Estate planning is essential to any person who has assets, loved ones, and desires for having their assets be properly distributed after they have passed on. Within the world of estate planning there are plenty of technical terms and complicated processes that could make any person's head swim. But the reality is that estate planning, in any form, can be broken down into three essential elements; the will, the power of attorney, and the beneficiary designations. Without all of those three elements, an estate plan is woefully incomplete.
After you have passed away, your estate is normally transferred to the probate court for review. The way to bypass probate court and get your assets distributed immediately is to have a trust. A trust will also allow you to protect your assets while you are alive, and it can help your family to consolidate its wealth.
But if you do not have a trust, then your estate goes to probate where it can languish for a long time. If you do not have a will, then your estate could be distributed in ways that go against your final wishes. But a will spells out your final wishes and, once approved by the courts, a will can make sure that your final instructions are used.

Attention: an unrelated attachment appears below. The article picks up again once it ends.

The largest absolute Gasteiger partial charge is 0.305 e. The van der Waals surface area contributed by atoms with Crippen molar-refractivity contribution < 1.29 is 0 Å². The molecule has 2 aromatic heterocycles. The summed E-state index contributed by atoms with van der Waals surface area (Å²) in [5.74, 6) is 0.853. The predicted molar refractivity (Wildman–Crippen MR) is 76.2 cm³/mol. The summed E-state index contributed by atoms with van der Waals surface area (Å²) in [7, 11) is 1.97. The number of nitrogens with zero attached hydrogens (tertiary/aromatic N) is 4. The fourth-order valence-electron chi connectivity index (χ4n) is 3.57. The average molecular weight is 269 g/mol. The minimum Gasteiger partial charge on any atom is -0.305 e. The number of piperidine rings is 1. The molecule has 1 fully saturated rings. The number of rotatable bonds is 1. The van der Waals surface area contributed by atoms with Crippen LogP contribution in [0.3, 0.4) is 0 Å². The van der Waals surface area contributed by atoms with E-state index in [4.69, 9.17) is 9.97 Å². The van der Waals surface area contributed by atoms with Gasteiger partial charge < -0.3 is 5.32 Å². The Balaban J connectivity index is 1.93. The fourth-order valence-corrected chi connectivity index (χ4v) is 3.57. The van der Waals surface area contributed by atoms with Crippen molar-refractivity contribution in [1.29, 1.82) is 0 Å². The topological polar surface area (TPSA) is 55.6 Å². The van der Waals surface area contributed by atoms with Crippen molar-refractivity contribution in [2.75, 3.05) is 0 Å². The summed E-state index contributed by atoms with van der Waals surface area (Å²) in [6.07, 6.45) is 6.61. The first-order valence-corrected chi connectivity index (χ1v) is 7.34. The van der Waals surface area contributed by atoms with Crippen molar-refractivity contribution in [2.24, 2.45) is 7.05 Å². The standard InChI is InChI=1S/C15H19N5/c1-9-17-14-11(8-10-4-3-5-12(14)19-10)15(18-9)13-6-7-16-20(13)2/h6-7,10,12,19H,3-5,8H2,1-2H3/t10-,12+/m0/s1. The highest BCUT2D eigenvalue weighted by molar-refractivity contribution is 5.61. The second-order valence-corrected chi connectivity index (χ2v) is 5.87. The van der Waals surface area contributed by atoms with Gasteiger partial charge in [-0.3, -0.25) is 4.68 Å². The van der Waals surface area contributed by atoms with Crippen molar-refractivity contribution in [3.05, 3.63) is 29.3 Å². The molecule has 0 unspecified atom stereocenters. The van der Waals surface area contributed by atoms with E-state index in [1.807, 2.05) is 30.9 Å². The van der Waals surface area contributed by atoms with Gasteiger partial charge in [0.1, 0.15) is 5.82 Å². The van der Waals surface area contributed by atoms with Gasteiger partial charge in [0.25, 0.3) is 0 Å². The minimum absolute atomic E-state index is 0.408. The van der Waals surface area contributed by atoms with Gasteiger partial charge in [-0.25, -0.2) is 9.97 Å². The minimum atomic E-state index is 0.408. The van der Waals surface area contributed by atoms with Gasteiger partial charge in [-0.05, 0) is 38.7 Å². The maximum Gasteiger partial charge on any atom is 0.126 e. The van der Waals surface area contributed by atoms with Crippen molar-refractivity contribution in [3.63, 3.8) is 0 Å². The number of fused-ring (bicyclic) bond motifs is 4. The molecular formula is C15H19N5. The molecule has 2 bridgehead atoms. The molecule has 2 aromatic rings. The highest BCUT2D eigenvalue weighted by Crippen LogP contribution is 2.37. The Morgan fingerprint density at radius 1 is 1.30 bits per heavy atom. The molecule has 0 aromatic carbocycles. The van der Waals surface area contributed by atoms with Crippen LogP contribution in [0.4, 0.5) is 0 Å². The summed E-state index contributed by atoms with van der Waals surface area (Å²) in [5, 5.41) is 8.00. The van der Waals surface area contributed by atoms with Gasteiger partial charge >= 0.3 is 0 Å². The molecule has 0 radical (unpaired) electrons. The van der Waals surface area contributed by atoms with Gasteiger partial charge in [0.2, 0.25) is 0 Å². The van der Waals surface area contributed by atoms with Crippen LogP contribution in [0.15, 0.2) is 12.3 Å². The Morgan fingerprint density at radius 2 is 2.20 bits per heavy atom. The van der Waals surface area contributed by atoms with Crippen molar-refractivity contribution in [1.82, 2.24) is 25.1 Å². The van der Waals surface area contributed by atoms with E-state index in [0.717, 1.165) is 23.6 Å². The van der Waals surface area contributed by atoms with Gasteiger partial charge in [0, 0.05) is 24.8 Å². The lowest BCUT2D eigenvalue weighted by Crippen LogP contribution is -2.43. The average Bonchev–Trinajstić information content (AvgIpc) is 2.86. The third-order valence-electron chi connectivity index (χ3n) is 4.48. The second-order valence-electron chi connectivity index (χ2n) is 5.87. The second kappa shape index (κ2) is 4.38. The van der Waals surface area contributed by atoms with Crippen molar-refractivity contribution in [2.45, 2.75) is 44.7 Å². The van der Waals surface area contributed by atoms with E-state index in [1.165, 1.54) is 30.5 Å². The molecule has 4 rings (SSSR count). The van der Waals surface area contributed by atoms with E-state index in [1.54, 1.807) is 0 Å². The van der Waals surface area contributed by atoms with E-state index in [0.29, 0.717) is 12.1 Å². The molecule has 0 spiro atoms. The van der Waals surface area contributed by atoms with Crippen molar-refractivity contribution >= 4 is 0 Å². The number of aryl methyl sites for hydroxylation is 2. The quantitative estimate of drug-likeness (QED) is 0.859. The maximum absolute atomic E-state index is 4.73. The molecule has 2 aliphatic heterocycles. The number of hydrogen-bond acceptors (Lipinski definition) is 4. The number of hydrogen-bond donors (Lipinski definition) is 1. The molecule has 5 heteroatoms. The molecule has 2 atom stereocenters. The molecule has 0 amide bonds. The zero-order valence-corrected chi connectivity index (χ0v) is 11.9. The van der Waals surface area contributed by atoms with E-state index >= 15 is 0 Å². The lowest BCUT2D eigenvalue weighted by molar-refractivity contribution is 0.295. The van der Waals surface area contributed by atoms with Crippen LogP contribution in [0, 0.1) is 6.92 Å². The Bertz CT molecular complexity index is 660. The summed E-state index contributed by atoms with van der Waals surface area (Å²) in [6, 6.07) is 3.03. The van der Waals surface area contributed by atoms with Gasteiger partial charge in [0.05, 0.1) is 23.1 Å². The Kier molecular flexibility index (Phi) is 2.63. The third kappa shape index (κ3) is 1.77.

Life can throw a curveball at any time and completely alter all of your plans. If you are suddenly unable to speak for yourself or make decisions for yourself, then that can throw your financial world into chaos. If you are unable to speak for yourself as you are close to passing away, then that could threaten your entire estate.
Properly designated and filed powers of attorney will make sure that people you trust will speak on your behalf if you are unable to speak for yourself. One of the first tasks your estate planner will undertake is drafting and executing your powers of attorney, which are very important decisions that you will have to make.
Whenever you take out a life insurance policy or start a 401(k) plan, you should always completely fill out your beneficiary page. That means that not only should you have a primary beneficiary, but a secondary and possibly tertiary as well. If you primary beneficiary is unable to accept your estate distribution, then it is always a good idea to have a secondary beneficiary to make sure the money goes where you want it to go.
Estate planning can be complicated, but all estate plans sit on the foundation of three basic vehicles. Without these three vehicles, your estate could go into chaos after you have passed away. But with these basics covered, you can rest assured that the people you love and the organizations you treasure will be taken care of, according to your wishes, after you have passed on.